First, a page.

CHIEF Executive of NHS Greater Glasgow and Clyde (NHSGGC), Tom Divers, today apologised to patients and families affected by the C-diff outbreak at the Vale of Leven Hospital.
Following today’s publication of the Independent Review Panel’s findings Mr Divers stated: “There are clearly lessons that have been learned and a clear need for me now, on behalf of NHS Greater Glasgow and Clyde, to apologise to the families affected by C-diff at the Vale of Leven Hospital.”
He added: “I recognise the concerns of relatives of patients that they were not properly informed every step of the way of the infection and how to help protect themselves and others from the risk of infection. I have instructed infection control teams and senior managers to take action on these valid complaints.”
Mr Divers recognised as key areas for immediate attention the report’s criticisms of the poor standards of certain facilities in particular the insufficient access to hand washing facilities. “I have already instructed immediate remedial improvements – and many of those are already underway – these include improved hand washing facilities and better bed spacing.
“A further key issue raised by the report is the lack of an effective local hospital surveillance system for infections at the start of the outbreak. As part of a planned programme we had already introduced a new system for more effective surveillance of infections across all our hospitals. This will enable doctors, nurses and infection control teams to identify higher than normal levels of infections in any of the wards of Greater Glasgow and Clyde hospitals to take swift control measures to protect patients and the spread of any infection.
“We have already made some initial changes to the management arrangements in Clyde resulting in the Clyde structure now being fully integrated with the rest of Greater Glasgow. As a result of today’s recommendations we will take forward further actions to reinforce leadership, accountability and empowerment both at the ward and hospital level and ensure clear lines of communication and responsibility to the Board’s Medical and Nurse Directors. Locally our Charge Nurses will be given extra support, authority and the ability to access the resources to be able to deliver on HAI responsibilities.
“We will also carry out a full review of our infection control structures to address the recommendations of the IRP report. All of this work will form part of our detailed action plan to ensure all the key recommendations made by the panel are fully addressed and monitored on a regular basis. We will ensure that the families concerned, as well as other patient representatives, are invited to be represented in this process.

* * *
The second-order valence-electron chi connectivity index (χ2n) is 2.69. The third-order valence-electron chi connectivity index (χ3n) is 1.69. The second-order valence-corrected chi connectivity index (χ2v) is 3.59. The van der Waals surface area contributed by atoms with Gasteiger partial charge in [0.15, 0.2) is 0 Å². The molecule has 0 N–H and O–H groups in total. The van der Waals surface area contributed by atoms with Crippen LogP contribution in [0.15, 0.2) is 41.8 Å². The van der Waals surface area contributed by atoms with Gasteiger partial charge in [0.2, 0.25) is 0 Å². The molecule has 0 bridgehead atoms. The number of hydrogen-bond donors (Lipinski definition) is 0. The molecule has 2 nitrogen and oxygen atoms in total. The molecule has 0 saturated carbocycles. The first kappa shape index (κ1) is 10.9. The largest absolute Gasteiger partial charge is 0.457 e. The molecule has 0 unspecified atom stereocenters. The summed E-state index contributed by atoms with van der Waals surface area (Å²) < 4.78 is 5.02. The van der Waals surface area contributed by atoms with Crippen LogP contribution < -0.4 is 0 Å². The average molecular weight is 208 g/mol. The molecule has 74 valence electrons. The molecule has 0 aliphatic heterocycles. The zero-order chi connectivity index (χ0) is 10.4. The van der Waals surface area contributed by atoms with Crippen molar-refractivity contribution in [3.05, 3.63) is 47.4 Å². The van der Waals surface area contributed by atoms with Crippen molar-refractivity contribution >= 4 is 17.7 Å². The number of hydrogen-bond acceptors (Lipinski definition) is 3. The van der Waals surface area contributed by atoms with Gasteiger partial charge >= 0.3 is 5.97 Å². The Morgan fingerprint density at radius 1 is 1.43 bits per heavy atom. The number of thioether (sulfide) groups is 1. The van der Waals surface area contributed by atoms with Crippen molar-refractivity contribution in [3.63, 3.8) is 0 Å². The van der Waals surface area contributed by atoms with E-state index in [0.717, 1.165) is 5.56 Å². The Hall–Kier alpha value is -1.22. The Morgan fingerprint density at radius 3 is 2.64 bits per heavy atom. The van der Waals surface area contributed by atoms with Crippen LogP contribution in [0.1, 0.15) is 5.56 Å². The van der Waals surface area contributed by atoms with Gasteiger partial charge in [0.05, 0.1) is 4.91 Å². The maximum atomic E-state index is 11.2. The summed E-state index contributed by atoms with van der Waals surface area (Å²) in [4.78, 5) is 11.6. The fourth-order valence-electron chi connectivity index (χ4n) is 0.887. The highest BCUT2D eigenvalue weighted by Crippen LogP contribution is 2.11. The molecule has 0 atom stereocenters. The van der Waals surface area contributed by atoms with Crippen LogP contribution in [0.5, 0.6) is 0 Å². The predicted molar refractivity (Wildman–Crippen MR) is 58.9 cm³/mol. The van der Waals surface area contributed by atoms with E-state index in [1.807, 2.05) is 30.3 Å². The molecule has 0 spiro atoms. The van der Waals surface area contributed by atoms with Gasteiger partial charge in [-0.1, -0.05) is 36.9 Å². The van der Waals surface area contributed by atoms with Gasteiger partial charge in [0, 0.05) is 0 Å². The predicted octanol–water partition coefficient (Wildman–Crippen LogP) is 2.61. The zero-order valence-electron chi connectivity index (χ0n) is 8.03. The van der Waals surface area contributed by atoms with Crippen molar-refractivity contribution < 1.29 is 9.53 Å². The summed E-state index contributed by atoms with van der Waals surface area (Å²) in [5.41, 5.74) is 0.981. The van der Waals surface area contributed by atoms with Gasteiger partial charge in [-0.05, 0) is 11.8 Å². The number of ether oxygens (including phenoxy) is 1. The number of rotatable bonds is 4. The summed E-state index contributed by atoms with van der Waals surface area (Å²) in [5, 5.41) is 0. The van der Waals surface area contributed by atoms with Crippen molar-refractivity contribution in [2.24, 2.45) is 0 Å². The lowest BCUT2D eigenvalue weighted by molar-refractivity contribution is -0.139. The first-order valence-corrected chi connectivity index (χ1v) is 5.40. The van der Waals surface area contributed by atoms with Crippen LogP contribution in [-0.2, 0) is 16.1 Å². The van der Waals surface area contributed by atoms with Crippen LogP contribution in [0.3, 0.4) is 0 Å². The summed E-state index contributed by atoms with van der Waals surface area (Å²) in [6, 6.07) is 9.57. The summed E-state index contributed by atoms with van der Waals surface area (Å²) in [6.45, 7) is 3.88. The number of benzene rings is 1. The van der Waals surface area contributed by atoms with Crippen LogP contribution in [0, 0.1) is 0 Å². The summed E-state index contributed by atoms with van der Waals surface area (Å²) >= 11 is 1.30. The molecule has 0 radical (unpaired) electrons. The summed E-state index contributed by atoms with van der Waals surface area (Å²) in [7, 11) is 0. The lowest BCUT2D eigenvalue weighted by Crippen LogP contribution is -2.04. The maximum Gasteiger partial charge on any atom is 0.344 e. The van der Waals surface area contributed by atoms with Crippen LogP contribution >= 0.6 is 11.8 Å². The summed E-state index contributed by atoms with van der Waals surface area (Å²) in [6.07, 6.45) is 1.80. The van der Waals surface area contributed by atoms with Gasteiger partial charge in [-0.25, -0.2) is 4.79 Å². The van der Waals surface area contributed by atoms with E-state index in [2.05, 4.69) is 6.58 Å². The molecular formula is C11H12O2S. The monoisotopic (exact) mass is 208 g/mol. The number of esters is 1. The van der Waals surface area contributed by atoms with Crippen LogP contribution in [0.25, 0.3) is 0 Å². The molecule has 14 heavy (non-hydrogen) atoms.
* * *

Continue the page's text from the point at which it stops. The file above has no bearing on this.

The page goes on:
“The uncertainty over the future of this local hospital has undoubtedly been a factor in the lack of major modernisation investments. I can today give a commitment that this Board will bring forward proposals in August and September that will set out a clear vision for the future of the Vale of Leven site that can then be the subject of public debate over the next few months.”
Dr Syed Ahmed, NHSGGC’s Consultant in Public Health Medicine and Chair of the Vale of Leven C-diff Outbreak Control Team, said: “The Vale of Leven certainly had more cases of C-diff than one would expect during the first six months of 2008 … sadly C-diff is a germ that is in the community and there will always be sick and vulnerable patients – especially among the elderly – who will develop C-diff associated diseases.
“Another factor in this particular outbreak was the prevalence of the more virulent 027 type strain of C-diff amongst the patients affected.
“From an infection control point of view it is clear more could have been done to identify the risks earlier and potentially reduce the spread of infections.
“We believe that better infection surveillance and control measures might have resulted in fewer cases of C-Diff. However we are still working with Health Protection Scotland to investigate the reasons why there were a higher than expected number of deaths amongst those who became affected.
“Cleaning and hand hygiene are a crucial part of our fight against the spread of C-diff but equally important is the prudent use of certain antibiotics for certain types of patients. The public health team are working closely with acute hospital infection control teams and microbiological experts to radically review and implement a new system-wide antibiotics prescribing policy. Staff education programmes are already underway.
“Whilst we already have printed leaflets and other information available for families and patients on the wards we recognise we need to do more to ensure more effective understanding of infection protection measures.”
Tom Divers, concluded: “Recent months have been difficult for the families of patients. Local staff at the hospital have also been put under strain. The staff at the hospital are dedicated and caring professionals with only their patients’ best interests at heart and the Board and I will support them as we go forward.”
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